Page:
Seven years and a month after it was first announced in E3 2006 under the name Final Fantasy Versus 13, Final Fantasy 15 finally had its first "real" debut trailer revealed at the LA Convention Center last week; However, as director Tetsuya Nomura revealed to Famitsu magazine in this week's issue, the decision to rename the project got its start a lot earlier than you'd think.
"Around one or two years after we announced FF Versus 13," he said, "it was suggested to us to shift to FF15 as part of the company's direction. By that time, a fair amount of time had already passed since the announcement and Versus was a well-known title, so it wasn't a given that this would be 15; it could have still been Versus. Personally, I came to accept the idea once FF Agito 13's name was changed to Final Fantasy Type-0."
As Nomura said, the final decision to switch to FF15 was made around two years ago. Why wait until now to mention that to the public, though? "As for the timing of the announcement," Nomura responded, "given that we were changing platforms as well, [the timing] wasn't something we could decide on our own discretion. We worked together with assorted other divisions to get it announced at this E3."
As for that shift in platform to the PS4 and Xbox One, "there are several reasons," he explained. "We had originally thought about making this announcement last year, but due to assorted reasons that got delayed. This meant that the lifespan of the current generation of consoles was starting to pose a problem to us. If we were a year later, other companies will have more time to research the next generation, and releasing the game against their products on the older generation could have caused us to look inferior when people inevitably compared us."
Nomura and his team also found themselves hitting a wall graphically with the PS3 and 360. "With current-gen systems, we couldn't fully express what we wanted to do in this project," he said. "There were more and more things that we would've had to change the form of. However, the assumption was that we'd go ahead with a current-gen release, so went through a trial-and-error process to do as much as we could. So we built an alpha version about a year ago, and the company response was 'If you remained bound to the current generation, will it will be the product you envisioned?' They suggested shifting fully to next-gen, and that was the spark that led to the move."
What are these things that he envisioned, or wanted to do, with this project? "It largely had to do with the display," Nomura responded. "I wanted FF15 to be as seamless as possible, and to achieve that, we needed to have all the actions you could potentially do always be available in memory. Since this is FF, after all, you have lots of potential factors, from the varied weapons to the party members' individual actions and magic spells. Keeping this massive amount of RPG character data around, and having them fight all kinds of monsters on a large map, is a lot of stuff. To that we're adding light sourcing, physics, filters, and other graphical elements, but there's only so much we could display at once, so we were forced to go through a weeding process."
"The trailer we showed at E3 has battle scenes that make use of a wide swath of space," he went on, "like how Noctis warps up to a higher area. Characters can go around this large yet intricately-detailed space, and it feels like an FF battle. This presentation takes a lot of processing. Trying to do it on current-gen systems would mean that the display of objects may not be able to keep up within a world map-sized space. The map changes and destruction we showed in the video was also something we really wanted to do."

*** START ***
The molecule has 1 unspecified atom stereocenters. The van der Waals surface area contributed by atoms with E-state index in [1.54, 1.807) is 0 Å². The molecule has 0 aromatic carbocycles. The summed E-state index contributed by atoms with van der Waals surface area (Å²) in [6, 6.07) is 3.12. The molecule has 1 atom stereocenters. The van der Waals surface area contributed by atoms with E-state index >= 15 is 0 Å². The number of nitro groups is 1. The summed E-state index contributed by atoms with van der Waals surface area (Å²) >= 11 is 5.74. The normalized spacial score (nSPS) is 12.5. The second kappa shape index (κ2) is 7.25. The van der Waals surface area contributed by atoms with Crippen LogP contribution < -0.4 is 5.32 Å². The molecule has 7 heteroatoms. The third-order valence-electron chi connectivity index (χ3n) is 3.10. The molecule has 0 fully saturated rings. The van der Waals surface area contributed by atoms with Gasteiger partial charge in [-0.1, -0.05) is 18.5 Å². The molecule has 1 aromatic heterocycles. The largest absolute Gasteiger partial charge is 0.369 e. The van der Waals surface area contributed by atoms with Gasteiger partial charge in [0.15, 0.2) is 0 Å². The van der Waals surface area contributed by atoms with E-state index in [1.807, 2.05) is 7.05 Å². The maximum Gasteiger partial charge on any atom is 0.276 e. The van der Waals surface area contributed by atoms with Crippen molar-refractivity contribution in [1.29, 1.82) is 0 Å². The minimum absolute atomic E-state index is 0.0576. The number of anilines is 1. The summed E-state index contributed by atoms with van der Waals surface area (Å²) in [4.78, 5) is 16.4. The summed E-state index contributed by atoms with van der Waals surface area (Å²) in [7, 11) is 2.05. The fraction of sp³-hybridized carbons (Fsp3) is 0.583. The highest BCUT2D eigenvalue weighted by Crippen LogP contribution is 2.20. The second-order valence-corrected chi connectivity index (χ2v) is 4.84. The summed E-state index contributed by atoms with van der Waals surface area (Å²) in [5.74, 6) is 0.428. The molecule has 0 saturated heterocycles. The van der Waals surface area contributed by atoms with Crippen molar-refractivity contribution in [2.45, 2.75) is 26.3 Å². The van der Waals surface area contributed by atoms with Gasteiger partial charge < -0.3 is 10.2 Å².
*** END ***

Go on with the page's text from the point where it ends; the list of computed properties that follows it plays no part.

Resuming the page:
So FF15 is now a PS4 and Xbox One title, but Nomura is quick to point out that he's favoring no console over the other. "Previously we proceeded with development based on the capabilities of consoles like the PS3," he said. "Now, though, we're developing on DirectX 11, not based on the PS4 or the Xbox One. This lets us develop full-spec without worrying about individual platforms, then port it to each console in the most appropriate way. As a result, the original FF15 runs on a pretty high-spec PC, and how close a console gets to this original depends on its specs. The idea is to keep our options open; if a console comes out in the future that can recreate the original, we can handle that. It's the opposite approach from your typical 'multiplatform' project which bases itself on the specs of a single console."
So a PC port is possible? "This isn't something we've really discussed, but it depends on the demand. Currently it'd require a pretty expensive PC, but if we get a lot of people in the future who want to play it with full specs, I think we can discuss supporting that."
Versus 13's renaming to 15 is a surprise in part because, over the past half-decade or so, Nomura mentioned once or twice in interviews that the game's story and content was possible precisely because this wasn't an "official," i.e. Roman-numeraled, Final Fantasy. However, Nomura doesn't see this as a problem - in fact, while he declined to discussed release dates or how far along the project was, he already began talking about the apparently-inevitable Final Fantasy 15-2 we'll see someday. "When we started talking about the shift to FF15," he said, "we discussed with the company about whether it was really okay considering we had action-based battles and all these other things we tried to do because it wasn't a numbered title. That was not a problem for them, so our direction hasn't changed. However, as the 'A World of the Versus Epic' hints at in the end of the trailer, FF15 ends with a climax, but we plan to continue the story. That's something we have in mind as we complete the game."
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